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Soldier pay raise in 2019

Proposed 2.6 percent pay raise part of Army budget

Photo credit: Airman 1st Class Caleb Worpel

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A 2.6 percent military pay increase was included in the Army's $148 billion budget request for fiscal year 2019, which Congress must still approve and might also opt to amend.

Of note, the 2.6 percent raise is the largest pay raise for soldiers in nine years.

Additionally, there was a 2.9 percent increase for basic allowance for housing and a 3.4 percent increase for basic allowance for subsistence.

In addition to the Army base budget request of $148 billion, the service also requested $34 billion for overseas contingency operations, making the total request $182 billion.

The budget rollouts for each service, as well as the Department of Defense, were announced during a Pentagon press briefing Monday.

The Army budget request totals top last year's amended request of $139 billion for base and $30 billion for OCO.

Maj. Gen. Paul A. Chamberlain, director of the Army Budget, noted that the Army's budget focuses on readiness and is in line with the DoD effort in that respect, as well as with the National Security Strategy.

The largest part of the budget, $60.6 billion, goes to military personnel, he noted, an increase from the $58 billion requested by the Army last year.

Some of that increase is due to higher end strength, he said. The active component request is for 487,500. Last year's authorized end strength was 483,500 and the actual end strength for FY17 was 476,245.

The Army National Guard end strength request of 343,500 and the Army Reserve end strength request of 199,500, remain unchanged from last year's authorized end strength, he noted.

Funding for increased manning over the last couple of years reverses the downsizing that occurred, along with the risk it carried to readiness, he noted.

This budget "focuses on the Army's most valuable asset, our people," he added.

In addition to funding for military personnel, the other portions of the base budget, he said, are as follows:

  • Operations and maintenance: a request of $52.5 billion (FY18 was $49.5 billion)
  • Procurement/research and development: a request of $32 billion (FY18 was $28 billion)
  • Military construction, including family housing: a request of $2 billion (FY18 was $2.3 billion)

The O&M portion of the budget, he noted, includes $14.5 billion for civilian pay.

While this year's budget request will enable the Army to increase its overmatch capability against current and emerging threats, Chamberlain cautioned that sequestration still threatens to derail that effort in coming years.


Davis S. Welch, deputy director Army Budget, addressed the Army's $10.2 billion for modernization, an increase from last year's $9.4 billion.

In order to "jump-start" the cross-functional team effort within the new Futures Command, the Army has allocated $38 million for experimentation, prototyping, initial capability development and technical demonstrations, he said.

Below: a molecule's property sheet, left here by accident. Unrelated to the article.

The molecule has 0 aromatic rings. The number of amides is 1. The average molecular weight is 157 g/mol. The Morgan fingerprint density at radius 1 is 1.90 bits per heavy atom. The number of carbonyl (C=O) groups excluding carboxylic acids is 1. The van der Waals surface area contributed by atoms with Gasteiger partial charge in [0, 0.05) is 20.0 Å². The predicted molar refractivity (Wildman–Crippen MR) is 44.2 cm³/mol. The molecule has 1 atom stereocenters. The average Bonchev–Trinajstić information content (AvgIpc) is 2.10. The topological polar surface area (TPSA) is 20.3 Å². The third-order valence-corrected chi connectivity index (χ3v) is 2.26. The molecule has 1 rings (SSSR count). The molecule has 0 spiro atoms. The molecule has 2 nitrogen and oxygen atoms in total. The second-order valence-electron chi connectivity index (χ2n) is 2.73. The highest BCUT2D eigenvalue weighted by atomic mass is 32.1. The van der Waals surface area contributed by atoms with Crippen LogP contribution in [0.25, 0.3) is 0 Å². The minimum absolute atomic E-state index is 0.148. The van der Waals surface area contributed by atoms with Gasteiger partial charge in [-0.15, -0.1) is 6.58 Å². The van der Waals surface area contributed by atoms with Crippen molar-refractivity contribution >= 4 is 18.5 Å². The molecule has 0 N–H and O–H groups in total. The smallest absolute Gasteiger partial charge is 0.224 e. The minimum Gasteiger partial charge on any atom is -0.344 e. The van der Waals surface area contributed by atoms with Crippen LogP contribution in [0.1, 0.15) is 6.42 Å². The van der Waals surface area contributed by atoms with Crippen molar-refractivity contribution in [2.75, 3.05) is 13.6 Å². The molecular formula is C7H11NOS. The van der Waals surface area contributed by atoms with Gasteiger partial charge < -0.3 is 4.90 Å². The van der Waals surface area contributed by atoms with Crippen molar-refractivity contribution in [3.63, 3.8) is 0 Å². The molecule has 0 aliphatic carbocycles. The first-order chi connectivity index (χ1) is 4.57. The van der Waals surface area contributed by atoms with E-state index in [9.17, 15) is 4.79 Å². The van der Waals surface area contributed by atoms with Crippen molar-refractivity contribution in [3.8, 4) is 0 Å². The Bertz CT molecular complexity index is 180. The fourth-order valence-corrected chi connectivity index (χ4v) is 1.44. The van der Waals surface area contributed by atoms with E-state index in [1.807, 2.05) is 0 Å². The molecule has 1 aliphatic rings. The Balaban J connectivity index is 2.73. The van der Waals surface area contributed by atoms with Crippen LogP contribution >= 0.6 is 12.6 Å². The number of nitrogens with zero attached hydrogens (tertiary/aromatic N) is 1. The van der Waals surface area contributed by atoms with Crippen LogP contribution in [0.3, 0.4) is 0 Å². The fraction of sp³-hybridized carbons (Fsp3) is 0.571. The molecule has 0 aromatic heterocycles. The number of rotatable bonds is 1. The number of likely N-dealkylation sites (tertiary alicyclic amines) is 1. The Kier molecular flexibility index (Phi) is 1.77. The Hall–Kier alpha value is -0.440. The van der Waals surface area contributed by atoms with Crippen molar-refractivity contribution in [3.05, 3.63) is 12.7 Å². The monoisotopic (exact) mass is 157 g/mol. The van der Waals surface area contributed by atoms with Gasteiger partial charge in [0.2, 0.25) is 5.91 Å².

After a science and technology review ordered by the secretary of the Army, a decision was made to re-direct $234 million within the modernization budget to better align priorities with the Army's six modernization priorities, he said. Those priorities include long-range precision fires, a next-generation combat vehicle, future vertical lift platforms, a mobile and expeditionary Army network, air and missile defense capabilities, and soldier lethality.

Welch provided some S&T funding examples within each of the six priorities:

Long-range precision fires will focus on target propulsion systems for extended-range missiles and extended-range artillery and research into a multi-mission attack missile, he said.

Next-generation combat vehicle efforts will explore vehicle design and protection; vehicle protection concepts; advanced power, generation and distribution technologies; active protection systems; and robotic vehicle capability, he said.

Future vertical lift protection systems will explore aircraft survivability, crew situational awareness, advanced power systems, unmanned systems, degraded visual environment sensors, advanced engines and drive trains, and continuation of flight demonstrators, he said.

Network improvements will focus on mobility and survivability of mission command systems; improvements in cyber and electronic warfare systems; and, developing precision positioning, navigation, timing in a denied GPS battlespace, he said.

Air and missile defense will pursue high-energy lasers and demonstrators, he said.

Soldier lethality will target improvements in small-arms weaponry, prolonged field medical care, novel locator systems for enemy detection, and advanced fire control technologies, he said.

In addition to S&T funding, Welch said the Army plans to procure:

  • 60 AH-64E helicopters (12 new builds and 48 remanufacture)
  • 50 UH-60M Black Hawk helicopters
  • 7 CH-47 Chinook helicopters
  • 135 Abrams tank upgrades
  • 210 Bradley upgrades
  • 197 Armored Multi-purpose Vehicles
  • 36 Paladin Integrated Management
  • 3,390 Joint Light Tactical Vehicles
  • 9,450 Guided MLRS Rockets
  • 240 MSE Missiles
  • 404 ATACMS Service Life Extension Program
  • 784 Javelin missiles
  • 148,287 155mm artillery projectiles
  • 26,355 Joint Battle Command-Platforms

Welch noted that some of the procured equipment will go to European prepositioned stocks and some will go to a new rotational armored brigade combat team in Europe. There is currently just one Armored Brigade Combat Team there.

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